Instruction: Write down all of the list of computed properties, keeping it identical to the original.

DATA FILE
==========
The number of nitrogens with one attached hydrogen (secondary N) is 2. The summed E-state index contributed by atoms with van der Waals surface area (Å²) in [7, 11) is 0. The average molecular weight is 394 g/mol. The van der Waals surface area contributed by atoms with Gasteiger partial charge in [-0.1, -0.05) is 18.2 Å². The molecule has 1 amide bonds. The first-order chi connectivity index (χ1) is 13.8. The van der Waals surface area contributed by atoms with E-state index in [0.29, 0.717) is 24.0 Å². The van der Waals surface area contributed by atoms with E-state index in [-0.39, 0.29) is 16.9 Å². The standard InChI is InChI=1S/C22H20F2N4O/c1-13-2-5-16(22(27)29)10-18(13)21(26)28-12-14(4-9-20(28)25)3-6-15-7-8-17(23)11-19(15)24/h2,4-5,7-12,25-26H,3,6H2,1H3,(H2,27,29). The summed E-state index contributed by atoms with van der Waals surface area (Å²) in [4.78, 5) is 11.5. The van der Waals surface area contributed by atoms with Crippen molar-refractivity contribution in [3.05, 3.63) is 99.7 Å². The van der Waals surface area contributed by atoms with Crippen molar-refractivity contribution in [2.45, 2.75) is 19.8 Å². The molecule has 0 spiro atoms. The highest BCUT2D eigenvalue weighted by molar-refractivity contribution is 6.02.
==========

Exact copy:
The number of nitrogens with one attached hydrogen (secondary N) is 2. The summed E-state index contributed by atoms with van der Waals surface area (Å²) in [7, 11) is 0. The average molecular weight is 394 g/mol. The van der Waals surface area contributed by atoms with Gasteiger partial charge in [-0.1, -0.05) is 18.2 Å². The molecule has 1 amide bonds. The first-order chi connectivity index (χ1) is 13.8. The van der Waals surface area contributed by atoms with E-state index in [0.29, 0.717) is 24.0 Å². The van der Waals surface area contributed by atoms with E-state index in [-0.39, 0.29) is 16.9 Å². The standard InChI is InChI=1S/C22H20F2N4O/c1-13-2-5-16(22(27)29)10-18(13)21(26)28-12-14(4-9-20(28)25)3-6-15-7-8-17(23)11-19(15)24/h2,4-5,7-12,25-26H,3,6H2,1H3,(H2,27,29). The summed E-state index contributed by atoms with van der Waals surface area (Å²) in [4.78, 5) is 11.5. The van der Waals surface area contributed by atoms with Crippen molar-refractivity contribution in [3.05, 3.63) is 99.7 Å². The van der Waals surface area contributed by atoms with Crippen molar-refractivity contribution in [2.45, 2.75) is 19.8 Å². The molecule has 0 spiro atoms. The highest BCUT2D eigenvalue weighted by molar-refractivity contribution is 6.02.